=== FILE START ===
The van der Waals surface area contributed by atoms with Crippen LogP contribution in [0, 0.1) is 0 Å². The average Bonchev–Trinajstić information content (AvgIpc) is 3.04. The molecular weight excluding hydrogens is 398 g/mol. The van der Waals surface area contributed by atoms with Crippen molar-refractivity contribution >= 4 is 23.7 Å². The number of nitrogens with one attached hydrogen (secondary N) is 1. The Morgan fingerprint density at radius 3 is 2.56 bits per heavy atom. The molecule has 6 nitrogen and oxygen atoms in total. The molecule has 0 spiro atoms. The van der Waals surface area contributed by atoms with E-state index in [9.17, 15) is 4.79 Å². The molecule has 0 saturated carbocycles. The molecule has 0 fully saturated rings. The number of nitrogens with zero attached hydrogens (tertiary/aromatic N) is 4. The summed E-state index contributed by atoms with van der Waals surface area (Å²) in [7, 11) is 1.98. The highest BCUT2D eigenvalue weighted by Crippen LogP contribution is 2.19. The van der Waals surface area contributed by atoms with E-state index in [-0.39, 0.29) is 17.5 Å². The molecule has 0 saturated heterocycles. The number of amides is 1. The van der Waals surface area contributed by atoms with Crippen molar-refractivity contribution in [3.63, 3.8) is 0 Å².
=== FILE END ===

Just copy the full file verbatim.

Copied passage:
The van der Waals surface area contributed by atoms with Crippen LogP contribution in [0, 0.1) is 0 Å². The average Bonchev–Trinajstić information content (AvgIpc) is 3.04. The molecular weight excluding hydrogens is 398 g/mol. The van der Waals surface area contributed by atoms with Crippen molar-refractivity contribution >= 4 is 23.7 Å². The number of nitrogens with one attached hydrogen (secondary N) is 1. The Morgan fingerprint density at radius 3 is 2.56 bits per heavy atom. The molecule has 6 nitrogen and oxygen atoms in total. The molecule has 0 spiro atoms. The van der Waals surface area contributed by atoms with E-state index in [9.17, 15) is 4.79 Å². The molecule has 0 saturated carbocycles. The molecule has 0 fully saturated rings. The number of nitrogens with zero attached hydrogens (tertiary/aromatic N) is 4. The summed E-state index contributed by atoms with van der Waals surface area (Å²) in [7, 11) is 1.98. The highest BCUT2D eigenvalue weighted by Crippen LogP contribution is 2.19. The van der Waals surface area contributed by atoms with E-state index in [-0.39, 0.29) is 17.5 Å². The molecule has 0 saturated heterocycles. The number of amides is 1. The van der Waals surface area contributed by atoms with Crippen molar-refractivity contribution in [3.63, 3.8) is 0 Å².